February 2001

Where the Markets are
Going in the Next Year

© Talbot Stevens

Before each of my public seminars, I ask attendees what they are most interested in learning. This helps me connect with the audience, and also allows me to stay aware of the financial issues that Canadians are most concerned with.

To no one's surprise, saving taxes is one of the top goals, perhaps followed by the desire to retire rich … yesterday.

One interesting question that I regularly get asked was posed by Joe recently. “Where do you think the market is headed in the next year?”, he asked.

I smiled and replied frankly, “I don't know.” After seeing Joe's disappointment from learning that this financial “expert” didn't have an answer, I added “And no one else does either.”

After a few minutes, Joe recognized the value and significance of an answer that initially did not appear to be very helpful.

The fact is that no one knows what any stock market is going to do in the next year. I certainly don't pretend to know what is going to happen in the short term. The Minister of Finance doesn't know. Allan Greenspan doesn't know. Even the analysts who study the issues full time can't assure you that any prediction will take place.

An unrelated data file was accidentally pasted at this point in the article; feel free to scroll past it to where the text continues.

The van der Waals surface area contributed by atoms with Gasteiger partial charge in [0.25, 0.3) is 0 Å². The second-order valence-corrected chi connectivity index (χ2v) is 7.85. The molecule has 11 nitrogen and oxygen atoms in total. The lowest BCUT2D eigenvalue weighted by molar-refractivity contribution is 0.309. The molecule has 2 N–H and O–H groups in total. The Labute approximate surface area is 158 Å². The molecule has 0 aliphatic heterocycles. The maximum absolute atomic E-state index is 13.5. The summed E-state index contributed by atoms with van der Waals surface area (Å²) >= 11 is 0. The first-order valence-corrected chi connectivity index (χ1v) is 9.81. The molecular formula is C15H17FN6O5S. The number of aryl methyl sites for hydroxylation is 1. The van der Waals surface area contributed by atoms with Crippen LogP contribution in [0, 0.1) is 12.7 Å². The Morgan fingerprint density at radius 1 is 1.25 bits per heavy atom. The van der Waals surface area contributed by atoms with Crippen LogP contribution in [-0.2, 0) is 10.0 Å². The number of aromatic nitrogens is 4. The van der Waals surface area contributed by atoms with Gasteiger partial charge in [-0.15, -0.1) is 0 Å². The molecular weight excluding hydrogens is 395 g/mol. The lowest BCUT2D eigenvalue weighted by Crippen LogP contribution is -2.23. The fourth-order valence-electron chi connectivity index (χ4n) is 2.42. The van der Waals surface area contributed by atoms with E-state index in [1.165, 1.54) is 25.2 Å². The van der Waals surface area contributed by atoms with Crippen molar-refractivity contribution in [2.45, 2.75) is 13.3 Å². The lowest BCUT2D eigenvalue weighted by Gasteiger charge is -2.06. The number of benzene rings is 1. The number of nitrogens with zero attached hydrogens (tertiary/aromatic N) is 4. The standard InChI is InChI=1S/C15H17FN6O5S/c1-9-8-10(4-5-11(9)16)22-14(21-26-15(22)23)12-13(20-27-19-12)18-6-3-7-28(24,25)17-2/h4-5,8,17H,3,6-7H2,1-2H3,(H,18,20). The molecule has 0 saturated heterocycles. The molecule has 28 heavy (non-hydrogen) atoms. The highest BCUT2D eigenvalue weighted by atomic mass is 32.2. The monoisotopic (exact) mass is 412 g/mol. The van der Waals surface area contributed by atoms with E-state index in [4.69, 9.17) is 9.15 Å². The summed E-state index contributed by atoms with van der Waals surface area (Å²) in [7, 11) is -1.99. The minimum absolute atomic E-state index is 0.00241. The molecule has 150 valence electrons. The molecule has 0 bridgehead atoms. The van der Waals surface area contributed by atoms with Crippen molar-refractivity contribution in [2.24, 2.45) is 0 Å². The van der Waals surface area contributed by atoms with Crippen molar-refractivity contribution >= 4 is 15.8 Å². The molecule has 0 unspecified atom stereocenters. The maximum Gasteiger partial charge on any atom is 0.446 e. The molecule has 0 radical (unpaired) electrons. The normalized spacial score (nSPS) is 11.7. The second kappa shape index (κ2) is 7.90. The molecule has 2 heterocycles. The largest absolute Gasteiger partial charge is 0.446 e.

The challenge and threat to a successful financial plan is that everyone is looking down at their feet trying not to trip on the issues of the day, instead of looking up and focusing on where they're trying to get to.

If I, like many financial commentators do, had predicted that the market would move up, down, or sideways, would that have had any bearing on what the market actually did in the future? Of course not.

If I had given a strong opinion that the stock market was going to drop by 40%, or go up by 40%, should that have changed Joe's financial strategy? I hope not.

The sooner we can accept the reality that no one can predict the short-term future, the sooner we can start designing and implementing a financial plan, and focus on the things that we know and can control.

There are certain universal truths or laws that always apply regardless of current conditions, that if acted upon, will definitely move you closer to financial freedom.

Define your goals. Create a written plan with the guidance of a professional advisor. Act on the plan, making adjustments along the way to stay on target. Take the time to learn some basic truths that withstand the test of time.

Everything else is speculation and noise, distracting us from where we're going, and what we need to do to get there. Those in the business of creating noise (the media), and those in the business of providing opinions on what will happen next would have you believe that what happens in the next week somehow affects your retirement plan decades away. It doesn't.

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